Engineering Electronic and Thermal Properties of Thermoelectric Semiconductors
Prof. G. Jeffrey Snyder
Thermoelectric (TE) energy conversion is widely studied for its potential to produce electricity from waste heat or provide cooling without the use of harmful refrigerants. Higher performance is found in complex semiconductors that have a high number of charge carriers like a metal, high mobility like a crystalline semiconductor but low thermal conductivity like a glass.
The quality of a thermoelectric material is proportional to the density-of-states weighted mobility, µW, and inversely proportional to the thermal conductivity due to atom vibrations, κL. The weighted mobility, µW, is related to the mobility measured by the Hall effect and density of electronic states measured by the Seebeck effective mass m*. This can be used to identify electron scattering mechanisms and complex band structures in metals and semiconductors for a variety of applications.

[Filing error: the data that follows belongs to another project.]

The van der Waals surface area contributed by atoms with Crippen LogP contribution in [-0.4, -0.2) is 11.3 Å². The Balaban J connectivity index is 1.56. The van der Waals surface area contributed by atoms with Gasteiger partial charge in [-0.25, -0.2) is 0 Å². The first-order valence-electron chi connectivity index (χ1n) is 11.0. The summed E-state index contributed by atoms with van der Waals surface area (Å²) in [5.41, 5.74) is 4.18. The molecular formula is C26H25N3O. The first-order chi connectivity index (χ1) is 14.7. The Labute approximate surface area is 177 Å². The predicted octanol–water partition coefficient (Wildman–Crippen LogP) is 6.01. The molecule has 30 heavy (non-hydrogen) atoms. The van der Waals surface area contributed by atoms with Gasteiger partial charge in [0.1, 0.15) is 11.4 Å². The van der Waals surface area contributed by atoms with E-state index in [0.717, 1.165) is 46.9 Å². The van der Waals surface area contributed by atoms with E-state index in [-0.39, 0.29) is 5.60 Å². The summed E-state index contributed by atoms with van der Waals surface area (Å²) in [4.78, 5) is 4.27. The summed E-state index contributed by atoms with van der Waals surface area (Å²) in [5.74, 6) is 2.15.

The phonon or lattice thermal conductivity κL, due to the atomic vibrations, depends on the phonon speed and scattering which is studied using phonon band structures. Strategies to find materials with low phonon speed and high scattering rates can be used to engineer good thermoelectrics but also thermal barrier coatings and high power electronics.
Hosted by Prof. Assaf